Recovery from Conflict?

SOURCE: Africa Focus
JUNE 24th, 2009
Washington, DC — "We applaud the commitment of the bill [in the U.S. Congress] to bring about stability and development in the region. However, we as the Acholi religious leaders whose primary concern is the preservation of human life, advocate for dialogue and other non-violent strategies to be employed so that long term sustainable peace may be realized. Let us learn from the past experiences where we have seen that violence only breeds more violence." - Acholi Religious Leaders Peace Initiative

Like the Acholi religious leaders, many long-time analysts and advocates for peace in northern Uganda welcome action by the U.S.

Congress and non-governmental groups that are lobbying Congress this week for support for reconstruction in northern Uganda. But with few exceptions they are also very skeptical of proposals by Congress and the Enough Project for a new military initiative to end the conflict by targeting Lord's Resistance Army leader Joseph Kony, who last November backed off from concluding a peace agreement negotiated over the previous two years.
Few would mourn the demise of Kony, acknowledged to be the perpetrator of forced recruitment of child soldiers and horrific crimes against civilians, including most recently against civilians in the Democratic Republic of the Congo where his forces have sought sanctuary. But advocates of U.S. support for another Ugandan military assault, or for an unspecified U.S. military initiative with some combination of regional forces, seem naively optimistic that such action could "end" the conflict and unduly dismissive of the likely counterproductive consequences.

In the words of Uganda analyst Ronald Atkinson, who analyzed the recent U.S.-backed Ugandan military offensive "Operation Lightning Thunder" in Uganda's Independent ( earlier this month, "Any future incursion will almost certainly remain a poor risk and poor option, better left undone. The US government should have been a prime candidate to have advised Uganda that this was so. It is unfortunate that it did not. We can only hope that the new US administration will not be so reckless."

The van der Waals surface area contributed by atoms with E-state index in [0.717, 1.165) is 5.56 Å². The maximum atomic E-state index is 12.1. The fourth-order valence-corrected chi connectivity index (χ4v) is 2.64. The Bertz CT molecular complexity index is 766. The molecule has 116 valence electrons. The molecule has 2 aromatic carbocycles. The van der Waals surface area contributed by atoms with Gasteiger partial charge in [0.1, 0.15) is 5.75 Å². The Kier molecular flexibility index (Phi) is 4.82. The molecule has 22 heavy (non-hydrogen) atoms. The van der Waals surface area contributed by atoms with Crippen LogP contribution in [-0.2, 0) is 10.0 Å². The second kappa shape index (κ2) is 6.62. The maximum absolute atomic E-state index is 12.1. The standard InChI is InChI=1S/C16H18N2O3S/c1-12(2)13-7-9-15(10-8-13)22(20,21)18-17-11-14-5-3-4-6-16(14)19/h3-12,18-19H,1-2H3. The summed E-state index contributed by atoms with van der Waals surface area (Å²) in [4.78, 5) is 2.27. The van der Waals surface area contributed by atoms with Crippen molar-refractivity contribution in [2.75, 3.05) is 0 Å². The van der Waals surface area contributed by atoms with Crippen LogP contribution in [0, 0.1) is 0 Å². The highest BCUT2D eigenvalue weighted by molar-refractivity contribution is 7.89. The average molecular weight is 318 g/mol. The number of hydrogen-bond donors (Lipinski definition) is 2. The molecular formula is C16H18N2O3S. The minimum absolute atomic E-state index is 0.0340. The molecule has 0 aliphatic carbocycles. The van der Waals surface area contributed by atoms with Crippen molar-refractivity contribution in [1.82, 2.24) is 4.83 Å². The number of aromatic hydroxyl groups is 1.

This AfricaFocus Bulletin contains a statement by the Washington-based Africa Faith and Justice Network, a participant in the coalition lobby effort for the bill, but an outspoken opponent of the military option; the full statement from the Acholi Religious Leaders Peace Initiative; an open letter from Resolve Uganda stressing the need for U.S. support for reconstruction; and additional references to recent analytical background material from the Enough Project, Conciliation Resources (London), Institute for Security Studies (Pretoria), and Ronald Atkinson's two-part series in the Independent.

Also of relevance, although references to Africa are very few, is the recent book by prominent Australian counterinsurgency analyst David Kilcullen, who has served as a top advisor to the U.S.

military in Iraq and Afghanistan. Drawing on his experiences in East Timor, Afghanistan, and Iraq, Kilcullen counsels against relying primarily on "enemy-centric" strategies that may kill enemies but have counterproductive side effects and reinforce neglect of diplomacy and population-centric civilian protection strategies.

See David Kilcullen, The Accidental Guerrilla: Fighting Small Wars in the Midst of a Big One. 2009.

The text of the act "Lord's Resistance Army Disarmament and Northern Uganda Recovery Act of 2009," (S. 1067) is available at

For previous AfricaFocus Bulletins on Uganda and related background links, visit

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